Brolsma, Bowman to play key roles for Nevada |

Brolsma, Bowman to play key roles for Nevada

Appeal Staff Report

Owen Brolsma and Matt Bowman have a great deal in common. Both came to the University of Nevada in their first seasons as really unknowns who went on to make unexpected contributions.

And it’s likely that how well the 2006 Nevada baseball team does will depend a great deal on how much Brolsma and Bowman can contribute this year. Brolsma, a 2003 Carson High graduate, is a right-handed relief pitcher, who will likely be counted on in various roles this year.

Brolsma may even end up as the team’s closer, something he got a taste of in 2004 when he had a breakout year as a freshman. Brolsma had a solid year with a 4.00 earned run average before being sidelined with an elbow injury. Brolsma eventually needed Tommy John surgery and missed the entire 2005 season, but he is again healty for 2006.

As a walk-on freshman in 2005, not much was expected from Bowman, a 2004 Dayton High graduate. But he went on to become a starter at two unfamiliar positions – third base and left field – and had a solid year, hitting .280.

He became the team’s No. 2 hitter at the end of last year and will likely be the Wolf Pack’s No. 2 hitter again this season.

Brolsma began pitching last summer with the Reno Astros and pitched quite a bit this past fall with Nevada.

“Everything seems to be doing pretty good,” Brolsma said. “I’ve made a pretty big turnaround. I’m pretty much good to go.

“I’m not feeling any pain or anything like that. I don’t even think about it (the pain) any more. I’m just happy with where I’m at right now.”

Brolsma had a fastball in the upper-80s and said his velocity is again at that level. “I’m about where I was right before I got hurt,” he said. “I feel pretty good about where I’m at.”

He’s not concerned about increasing his velocity for now. “I’ve got a ways to go before that,” said Brolsma about having a fastball in the 90s.

What Brolsma is more concerned about is becoming a more complete pitcher. During his freshman year, he was basically a fastball-slider pitcher and admitted there were times when he didn’t have the best of ideas on how to pitch. “I know my freshman year I wasn’t much for locating and stuff,” he said.

Brolsma has developed a changeup and a sinker and believes he’ll have more command of pitches this season. “I should be better,” he said.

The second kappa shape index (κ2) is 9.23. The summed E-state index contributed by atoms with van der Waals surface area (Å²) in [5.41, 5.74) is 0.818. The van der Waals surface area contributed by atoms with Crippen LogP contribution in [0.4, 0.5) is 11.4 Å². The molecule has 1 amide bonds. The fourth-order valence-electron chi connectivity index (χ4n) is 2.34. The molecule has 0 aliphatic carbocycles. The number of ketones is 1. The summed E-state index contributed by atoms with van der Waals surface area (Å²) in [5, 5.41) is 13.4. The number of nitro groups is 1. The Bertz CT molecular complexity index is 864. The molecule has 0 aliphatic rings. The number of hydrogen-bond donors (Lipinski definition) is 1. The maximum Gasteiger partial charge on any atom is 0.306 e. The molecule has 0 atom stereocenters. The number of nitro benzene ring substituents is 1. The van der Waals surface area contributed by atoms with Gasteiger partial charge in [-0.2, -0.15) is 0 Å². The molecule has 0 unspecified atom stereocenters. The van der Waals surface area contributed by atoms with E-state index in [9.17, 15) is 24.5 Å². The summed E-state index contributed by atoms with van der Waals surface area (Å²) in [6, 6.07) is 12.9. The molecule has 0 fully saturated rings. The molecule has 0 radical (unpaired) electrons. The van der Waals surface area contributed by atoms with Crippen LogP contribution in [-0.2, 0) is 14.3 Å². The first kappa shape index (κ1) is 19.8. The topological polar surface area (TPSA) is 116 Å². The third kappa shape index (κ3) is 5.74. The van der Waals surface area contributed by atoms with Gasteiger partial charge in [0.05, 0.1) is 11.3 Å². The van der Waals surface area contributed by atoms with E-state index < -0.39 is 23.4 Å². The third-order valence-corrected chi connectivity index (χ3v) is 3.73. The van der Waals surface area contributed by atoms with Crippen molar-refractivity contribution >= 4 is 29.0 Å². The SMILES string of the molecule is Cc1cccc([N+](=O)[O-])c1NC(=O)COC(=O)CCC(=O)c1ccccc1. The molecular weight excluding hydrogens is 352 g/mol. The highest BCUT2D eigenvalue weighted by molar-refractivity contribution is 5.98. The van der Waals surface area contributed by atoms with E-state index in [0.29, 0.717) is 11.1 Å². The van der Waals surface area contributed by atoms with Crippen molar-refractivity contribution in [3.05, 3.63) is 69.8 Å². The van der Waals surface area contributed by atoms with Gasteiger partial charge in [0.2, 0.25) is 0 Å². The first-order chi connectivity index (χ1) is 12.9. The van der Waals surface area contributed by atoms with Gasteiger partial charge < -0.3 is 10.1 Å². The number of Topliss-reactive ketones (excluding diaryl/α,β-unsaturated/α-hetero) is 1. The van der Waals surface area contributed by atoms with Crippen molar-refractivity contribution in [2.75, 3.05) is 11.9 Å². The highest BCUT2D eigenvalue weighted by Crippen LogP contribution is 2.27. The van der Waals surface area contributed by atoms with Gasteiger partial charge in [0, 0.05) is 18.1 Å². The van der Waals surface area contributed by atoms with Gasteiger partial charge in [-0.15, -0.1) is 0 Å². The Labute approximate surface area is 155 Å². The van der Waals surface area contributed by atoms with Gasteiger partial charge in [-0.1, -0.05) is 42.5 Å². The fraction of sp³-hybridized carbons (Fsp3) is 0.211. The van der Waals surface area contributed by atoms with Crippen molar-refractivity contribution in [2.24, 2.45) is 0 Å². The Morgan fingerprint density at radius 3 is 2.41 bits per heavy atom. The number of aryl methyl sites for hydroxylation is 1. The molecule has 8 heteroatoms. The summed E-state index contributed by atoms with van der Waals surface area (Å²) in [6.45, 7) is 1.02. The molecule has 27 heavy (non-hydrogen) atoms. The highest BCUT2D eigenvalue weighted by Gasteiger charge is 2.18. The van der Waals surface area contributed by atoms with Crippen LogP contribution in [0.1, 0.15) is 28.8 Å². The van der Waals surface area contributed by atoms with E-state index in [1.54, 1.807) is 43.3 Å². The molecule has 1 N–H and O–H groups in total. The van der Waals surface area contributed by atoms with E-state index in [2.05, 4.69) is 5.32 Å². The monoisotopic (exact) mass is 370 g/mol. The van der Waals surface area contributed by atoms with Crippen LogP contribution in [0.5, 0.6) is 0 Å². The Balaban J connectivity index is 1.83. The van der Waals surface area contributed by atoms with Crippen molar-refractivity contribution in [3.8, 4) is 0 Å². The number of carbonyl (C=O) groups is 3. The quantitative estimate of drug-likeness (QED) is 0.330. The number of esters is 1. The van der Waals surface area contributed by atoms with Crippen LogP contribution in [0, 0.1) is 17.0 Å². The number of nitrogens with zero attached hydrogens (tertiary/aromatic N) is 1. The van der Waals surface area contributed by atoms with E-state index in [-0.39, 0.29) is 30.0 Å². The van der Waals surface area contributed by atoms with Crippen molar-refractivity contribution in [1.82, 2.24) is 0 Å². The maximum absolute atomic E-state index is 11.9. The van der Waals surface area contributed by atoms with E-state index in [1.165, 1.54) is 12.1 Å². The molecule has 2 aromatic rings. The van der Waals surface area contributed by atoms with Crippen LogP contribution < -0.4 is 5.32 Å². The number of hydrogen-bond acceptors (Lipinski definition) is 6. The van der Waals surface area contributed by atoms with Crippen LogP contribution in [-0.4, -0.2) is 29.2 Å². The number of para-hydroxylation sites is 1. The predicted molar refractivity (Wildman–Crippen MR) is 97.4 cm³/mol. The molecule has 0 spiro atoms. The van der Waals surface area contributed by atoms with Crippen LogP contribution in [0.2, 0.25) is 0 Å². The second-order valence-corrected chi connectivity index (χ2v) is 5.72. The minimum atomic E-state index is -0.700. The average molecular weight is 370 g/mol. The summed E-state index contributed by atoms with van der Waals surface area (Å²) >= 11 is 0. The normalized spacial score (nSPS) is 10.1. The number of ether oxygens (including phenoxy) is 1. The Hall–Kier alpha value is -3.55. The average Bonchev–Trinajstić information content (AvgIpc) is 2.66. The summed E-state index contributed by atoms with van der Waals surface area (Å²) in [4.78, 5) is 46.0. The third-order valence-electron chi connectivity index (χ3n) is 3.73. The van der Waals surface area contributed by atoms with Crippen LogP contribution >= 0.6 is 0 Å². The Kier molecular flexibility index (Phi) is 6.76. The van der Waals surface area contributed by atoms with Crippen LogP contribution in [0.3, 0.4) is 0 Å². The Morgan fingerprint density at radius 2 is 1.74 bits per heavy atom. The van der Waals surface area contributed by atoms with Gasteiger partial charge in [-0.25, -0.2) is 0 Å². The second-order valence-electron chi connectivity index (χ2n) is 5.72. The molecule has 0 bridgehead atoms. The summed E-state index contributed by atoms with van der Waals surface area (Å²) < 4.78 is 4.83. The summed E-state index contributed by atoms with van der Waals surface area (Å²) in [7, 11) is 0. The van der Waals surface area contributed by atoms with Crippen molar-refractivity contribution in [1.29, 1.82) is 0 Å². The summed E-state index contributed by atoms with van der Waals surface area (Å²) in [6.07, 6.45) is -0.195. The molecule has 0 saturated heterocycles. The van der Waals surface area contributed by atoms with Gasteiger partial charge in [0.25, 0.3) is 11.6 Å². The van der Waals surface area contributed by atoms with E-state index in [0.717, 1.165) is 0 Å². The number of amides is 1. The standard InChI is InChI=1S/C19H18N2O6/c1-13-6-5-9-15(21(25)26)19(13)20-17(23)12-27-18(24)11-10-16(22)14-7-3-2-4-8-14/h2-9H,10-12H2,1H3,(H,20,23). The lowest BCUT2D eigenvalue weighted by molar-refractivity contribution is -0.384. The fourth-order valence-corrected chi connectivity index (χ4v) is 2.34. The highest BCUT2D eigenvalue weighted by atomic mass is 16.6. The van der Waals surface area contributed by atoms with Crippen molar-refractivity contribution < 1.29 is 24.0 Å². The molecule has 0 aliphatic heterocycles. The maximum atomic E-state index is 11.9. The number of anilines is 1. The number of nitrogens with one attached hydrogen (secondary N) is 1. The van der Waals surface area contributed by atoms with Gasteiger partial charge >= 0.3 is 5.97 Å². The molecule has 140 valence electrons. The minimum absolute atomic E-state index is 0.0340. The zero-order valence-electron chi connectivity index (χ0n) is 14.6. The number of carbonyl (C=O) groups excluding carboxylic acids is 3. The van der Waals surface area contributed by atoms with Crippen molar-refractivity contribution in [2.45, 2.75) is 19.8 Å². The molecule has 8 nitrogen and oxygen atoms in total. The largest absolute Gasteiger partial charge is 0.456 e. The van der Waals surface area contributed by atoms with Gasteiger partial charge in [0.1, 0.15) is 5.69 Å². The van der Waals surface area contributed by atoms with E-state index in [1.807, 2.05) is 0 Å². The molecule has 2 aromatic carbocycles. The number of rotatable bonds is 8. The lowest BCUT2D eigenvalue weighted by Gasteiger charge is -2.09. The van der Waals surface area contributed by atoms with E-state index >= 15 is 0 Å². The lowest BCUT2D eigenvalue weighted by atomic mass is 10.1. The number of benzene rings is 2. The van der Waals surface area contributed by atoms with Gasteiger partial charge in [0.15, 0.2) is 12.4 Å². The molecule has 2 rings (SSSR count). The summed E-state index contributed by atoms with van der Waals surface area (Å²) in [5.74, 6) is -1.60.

What role Brolsma has out of the bullpen will depend on how well he pitches early in the season. “Nothing’s to set in stone, yet,” he said.

He said he’s looing to earn the role as the closer. “That’s where I would like to be,” Brolsma said. “That is where I want to be. It’s pretty exciting for me. I imagine I’ll just get thrown into a lot of different situations this year.”

There are many question marks with this year’s Nevada team, but Brolsma said the Wolf Pack should surprise some people. “I think we’re going to do a lot better than people think we’re going to do. We’re stronger than I thought we would be.”

Bowman agreed with Brolsma’s assessment. “I think we’ll be just fine,” Bowman said. “We’re going to do the small things well. I think we’re going to definitely surprise some people.”

How complete an offense Nevada will have will likely depend on Bowman as there’s a strong chance he’ll be the team’s No. 2 hitter. His goal is to be the consummate No. 2 hitter, who can handle the bat and drive in runs.

“That’s where I kind of see myself as kind of a second guy,” Bowman said. “I don’t have blazing speed like a leadoff guy but I do have some speed and I think I can drive in some runs, too.

“I definitely hope I can improve this year. I’d like to hit for a higher average and even for more power.”

Bowman has also been dealing with a nagging injury, a sprained joint in his elbow. “I’m getting better,” he said.

“I’ve been throwing every other day. I’m not trying to push it, though. It’s just pretty sore when I throw. That’s kind of going away. It’s getting better.”

If Bowman’s arm is strong enough, he’ll likely start at third base. “I feel a lot better there than I did last year,” he said.

If his arm isn’t strong enough, Bowman will likely start in left. He’s even been working in center field. “I don’t even remember,” said Bowman when asked if he’s ever played center field. “I don’t think I ever have.”

Bowman is looking forward to the series with UNLV, which will begin Feb. 16 at Peccole Park. His cousin, 2004 Carson High graduate Willie Bowman, is expected to be the starting third baseman for the Rebels.

“It should be fun,” Matt said. “We’ve always gotten along really well. There will definitely be some bragging rights.”